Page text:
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Tidewater Gardening

lects on the surface. During the winter, this standing water will freeze and can damage your plants. To alleviate this problem, you can dig shallow trenches to help drain away the excess water. Also, if you see standing water, make a note of it and be prepared to raise the bed next spring. Remember that many perennials may be planted or divided and replanted in the fall. Make sure you get them in the ground early enough to establish their roots before the ground freezes.

This will help root development and make them send out vigorous sprouts in the spring. Some of the plants may be lifted and heeled into the cold frame. These plants can be used next spring to propagate side sprouts that can be replanted. Many gardeners are actively raking the abundant leaves that have fallen and need to be cleaned up. Leaves left on the turf will smother it. In addition to raking leaves from the lawn, make sure that you remove any leaves that have fallen in your pansy bed. Before raking through your herbaceous perennials, such as lilies and iris, cut the dead plant stems and leaves, and remove dead f lower stalks. Avoid pulling the stems and leaves up out of the plant because doing so will produce holes in the crown of the plant that will lead to crown rot problems. Be sure to check your perennial beds after a period of rain falls. Look for standing water that col-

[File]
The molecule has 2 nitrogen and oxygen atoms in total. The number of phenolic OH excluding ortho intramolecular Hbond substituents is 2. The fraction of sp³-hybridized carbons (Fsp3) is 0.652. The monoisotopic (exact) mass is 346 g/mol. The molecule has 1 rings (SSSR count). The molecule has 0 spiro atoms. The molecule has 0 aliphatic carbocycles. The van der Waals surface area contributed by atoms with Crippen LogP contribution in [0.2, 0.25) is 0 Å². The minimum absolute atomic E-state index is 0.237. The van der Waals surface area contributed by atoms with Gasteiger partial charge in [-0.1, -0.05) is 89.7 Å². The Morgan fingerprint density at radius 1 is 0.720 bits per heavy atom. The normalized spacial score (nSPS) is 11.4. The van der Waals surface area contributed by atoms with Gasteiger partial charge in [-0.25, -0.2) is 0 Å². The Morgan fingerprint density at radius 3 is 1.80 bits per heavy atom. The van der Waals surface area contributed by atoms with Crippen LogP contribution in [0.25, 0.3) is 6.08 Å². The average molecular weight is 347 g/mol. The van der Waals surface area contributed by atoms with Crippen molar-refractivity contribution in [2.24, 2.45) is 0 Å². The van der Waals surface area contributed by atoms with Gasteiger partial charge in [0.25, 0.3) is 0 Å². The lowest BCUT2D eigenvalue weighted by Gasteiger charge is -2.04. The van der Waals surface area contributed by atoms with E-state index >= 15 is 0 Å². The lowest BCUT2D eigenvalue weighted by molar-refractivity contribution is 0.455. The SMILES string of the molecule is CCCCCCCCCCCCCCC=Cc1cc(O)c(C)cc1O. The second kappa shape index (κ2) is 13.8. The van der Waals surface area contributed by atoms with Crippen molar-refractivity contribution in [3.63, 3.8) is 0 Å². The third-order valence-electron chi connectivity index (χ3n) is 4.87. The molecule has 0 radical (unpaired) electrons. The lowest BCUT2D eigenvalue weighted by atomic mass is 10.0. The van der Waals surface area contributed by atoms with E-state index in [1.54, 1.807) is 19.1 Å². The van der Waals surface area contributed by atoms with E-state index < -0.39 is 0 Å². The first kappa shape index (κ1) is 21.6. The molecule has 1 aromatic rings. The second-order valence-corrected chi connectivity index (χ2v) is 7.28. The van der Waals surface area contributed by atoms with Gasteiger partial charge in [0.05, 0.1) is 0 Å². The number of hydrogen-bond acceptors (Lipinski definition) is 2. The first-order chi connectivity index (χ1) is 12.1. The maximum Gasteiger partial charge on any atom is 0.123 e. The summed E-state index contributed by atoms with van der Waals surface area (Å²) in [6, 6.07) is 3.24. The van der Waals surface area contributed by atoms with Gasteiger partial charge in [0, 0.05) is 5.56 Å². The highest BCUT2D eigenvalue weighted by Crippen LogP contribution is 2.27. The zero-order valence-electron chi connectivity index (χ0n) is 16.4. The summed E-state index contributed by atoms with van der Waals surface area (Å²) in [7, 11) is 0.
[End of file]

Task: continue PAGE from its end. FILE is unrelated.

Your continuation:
While you are cleaning up the f lower beds, don’t forget that it’s not too late to plant spring bulbs. It is important that the bulbs be planted while the soil is still warm to promote good root growth. A healthy large root system produced this fall will result in impressive blooms next spring. A large root system is essential for the absorption of the water and nutrients necessary to produce f lowers and leaves. It will be necessary to mulch the soil heavily to conserve as 84

November 2017 ttimes web magazine  
November 2017 ttimes web magazine  

Tidewater Times November 2017